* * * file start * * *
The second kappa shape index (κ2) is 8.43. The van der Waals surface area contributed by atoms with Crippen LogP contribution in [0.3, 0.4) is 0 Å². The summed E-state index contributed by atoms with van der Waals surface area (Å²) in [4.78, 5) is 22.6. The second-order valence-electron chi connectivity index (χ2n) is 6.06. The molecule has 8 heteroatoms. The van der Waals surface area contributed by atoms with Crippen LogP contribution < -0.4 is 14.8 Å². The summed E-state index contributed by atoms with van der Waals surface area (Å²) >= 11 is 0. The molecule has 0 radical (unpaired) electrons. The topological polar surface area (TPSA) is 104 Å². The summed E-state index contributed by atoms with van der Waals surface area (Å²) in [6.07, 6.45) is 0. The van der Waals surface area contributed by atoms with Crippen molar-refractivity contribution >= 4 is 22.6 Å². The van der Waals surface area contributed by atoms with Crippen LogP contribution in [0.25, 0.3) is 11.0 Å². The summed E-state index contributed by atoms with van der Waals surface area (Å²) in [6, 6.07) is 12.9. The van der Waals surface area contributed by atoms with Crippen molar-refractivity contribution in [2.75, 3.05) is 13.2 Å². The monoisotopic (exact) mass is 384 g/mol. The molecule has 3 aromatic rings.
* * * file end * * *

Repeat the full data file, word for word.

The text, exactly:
The second kappa shape index (κ2) is 8.43. The van der Waals surface area contributed by atoms with Crippen LogP contribution in [0.3, 0.4) is 0 Å². The summed E-state index contributed by atoms with van der Waals surface area (Å²) in [4.78, 5) is 22.6. The second-order valence-electron chi connectivity index (χ2n) is 6.06. The molecule has 8 heteroatoms. The van der Waals surface area contributed by atoms with Crippen LogP contribution < -0.4 is 14.8 Å². The summed E-state index contributed by atoms with van der Waals surface area (Å²) >= 11 is 0. The molecule has 0 radical (unpaired) electrons. The topological polar surface area (TPSA) is 104 Å². The summed E-state index contributed by atoms with van der Waals surface area (Å²) in [6.07, 6.45) is 0. The van der Waals surface area contributed by atoms with Crippen molar-refractivity contribution >= 4 is 22.6 Å². The van der Waals surface area contributed by atoms with Crippen LogP contribution in [0.25, 0.3) is 11.0 Å². The summed E-state index contributed by atoms with van der Waals surface area (Å²) in [6, 6.07) is 12.9. The van der Waals surface area contributed by atoms with Crippen molar-refractivity contribution in [2.75, 3.05) is 13.2 Å². The monoisotopic (exact) mass is 384 g/mol. The molecule has 3 aromatic rings.